Along the way I found that the 3.25" x 3/8 LH bolt was broken off in the clutch hub. so I had to pull the clutch hub to drill the broken bolt out. Along the way to doing that I found how fun it is to get those hex flat screws out of the pressure plate. DARN NEAR rung one out. Years ago I picked up a little tube of something called Screw Grab. It's essentially a runny cream with carbide grit in it. It's to stop a bit from turning inside a screw, and it saved my bacon. But I used my very last drop, I'm going to have to go looking for more. So I replaced the two flat screws, and replaced the LH bolt, and put it all back together again.

Voila.

Side question: Does the hydraulic oil in these tractors "ever" overheat? because without a shroud, that nylon fan isn't accomplishing much. Sure would be easy to fab up an aluminum shroud with a belt keeper built into it. It would give you a secure place to put your belt when the mule bracket is removed, and you wouldn't have to thread/unthread the belt around the fan. (and save breaking off fanblades in the process)

Anybody ever done anything like that?

Bob
 

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1. If you can break a blade off of your fan, then the fan is old, brittle and needs to be replaced anyway.

2. If the oil cooler is clean, the fins are not bent over, the fan is in good shape and the rest of the hydraulic system is in proper working order, then overheating should never be an issue.

3. A shroud may interfere with changing the belt. Belts do wear out. There is one belt for the deck and a different belt for the snowblower.

I have yet to see anyone fabricate a fan shroud but I hear ya. I can understand why you are asking however...you may be trying to solve a problem where no problem exists.
 

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Bob - although it is a bit tight I dont have a problem getting my belt between the fan/bolt and cooler fins. But then again I'm using a 1/2" belt from TSC.

Oil doesnt seem to get all that hot when mowing for a couple of hours straight. Other thread have touched on this subject and as I recall the max temps achieved were in the 150F range. Not very bad at all. Dont think it would be beneficial to add a shroud. thats a pretty big cooler for the volume too.
 

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Rockdog said:
Must say I'm not sure how running the bearings continuously under 'high' axial load (bellville spring load when engaged) vs. 'low' axial load (return wave spring load when disengaged) would save the bearing life - other than the possibility of the inner races spinning on the shaft it is badly worn (especially the one in the hub itself). I may be missing something though...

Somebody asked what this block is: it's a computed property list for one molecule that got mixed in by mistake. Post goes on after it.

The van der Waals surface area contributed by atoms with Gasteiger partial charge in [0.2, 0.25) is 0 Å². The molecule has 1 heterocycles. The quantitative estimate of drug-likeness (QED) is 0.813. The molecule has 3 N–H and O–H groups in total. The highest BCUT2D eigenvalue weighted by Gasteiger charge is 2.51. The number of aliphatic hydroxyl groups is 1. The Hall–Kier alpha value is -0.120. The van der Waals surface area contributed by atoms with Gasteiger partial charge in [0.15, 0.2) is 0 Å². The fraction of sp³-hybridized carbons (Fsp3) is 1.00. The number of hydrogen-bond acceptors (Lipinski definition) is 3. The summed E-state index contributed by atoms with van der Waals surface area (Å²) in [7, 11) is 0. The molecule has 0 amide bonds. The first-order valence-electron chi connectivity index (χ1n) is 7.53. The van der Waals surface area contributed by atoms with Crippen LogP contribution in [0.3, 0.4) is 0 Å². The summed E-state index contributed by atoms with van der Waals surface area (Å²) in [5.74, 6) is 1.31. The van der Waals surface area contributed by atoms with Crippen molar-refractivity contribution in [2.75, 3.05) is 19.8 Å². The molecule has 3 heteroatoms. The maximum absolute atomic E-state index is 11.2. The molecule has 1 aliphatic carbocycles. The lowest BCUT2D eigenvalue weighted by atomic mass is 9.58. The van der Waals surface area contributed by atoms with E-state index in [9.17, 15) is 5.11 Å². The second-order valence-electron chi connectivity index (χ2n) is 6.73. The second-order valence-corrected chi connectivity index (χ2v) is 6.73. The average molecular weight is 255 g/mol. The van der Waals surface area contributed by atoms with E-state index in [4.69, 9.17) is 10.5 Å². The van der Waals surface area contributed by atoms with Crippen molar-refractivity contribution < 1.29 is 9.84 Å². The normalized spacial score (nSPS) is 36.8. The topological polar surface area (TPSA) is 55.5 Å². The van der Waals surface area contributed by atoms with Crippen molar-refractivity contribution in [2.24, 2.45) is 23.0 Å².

The recommendation to leave the PTO engaged is found on pg 16 of Timely Tips manual # 9-51610.
My interpretation was that it would increase service life of the friction disc, not the bearings.
Then again, I too may be missing something
 

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The cost of the Belleville washers far exceeds the cost of the clutch disc.

Realistically, most of us leave a deck on the tractor all the time. We grudgingly remove the deck only when we are forced to, in order to use another attachment. That fact pretty much precludes keeping the clutch engaged, does it not?
 

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Discussion Starter · #17 ·
That's right, it WAS "Timely Tips". Isn't that supposed to be trustworthy?

In hindsight, I didn't actually hurt my belleville washers. In fact, they turned out to be stuck in the disengaged position, same as they would have been if I'd left the pto disengaged the whole time. Come to think of it, leaving the PTO engaged is actually EASIER on the belleville washers, since they're not spending the whole time being compressed. So I still think the tip to keep the clutch engaged is a good one: the belleville washers are more relaxed, and there is one fewer bearing spinning.

The problem was that I introduced rust under my bearing races by means of my pressure washing. So an even better tip might be DON'T PRESSURE WASH YOUR PTO CLUTCH. :thumbup:

As for the brittle fan, you're right, my new blade is very supple. I didn't even know the old one wasn't supposed to be brittle. But How often do I have to replace the fan? What do I do when they stop making them?

I'm sure you're right, I'm probably trying to solve a problem that doesn't exist. I just noticed is all...

Bob
 

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I would not worry about the fan not being available. It's already in the aftermarket world.

As for how long a fan lasts.............that would depend on how much love you show it. Careful cleaning and polishing with Mother's products twice a day will keep it as supple as teenage ballet dancer. For the rest of us that actually have a life, if we get 15 years or so out of one, we think that's long enough. :lol: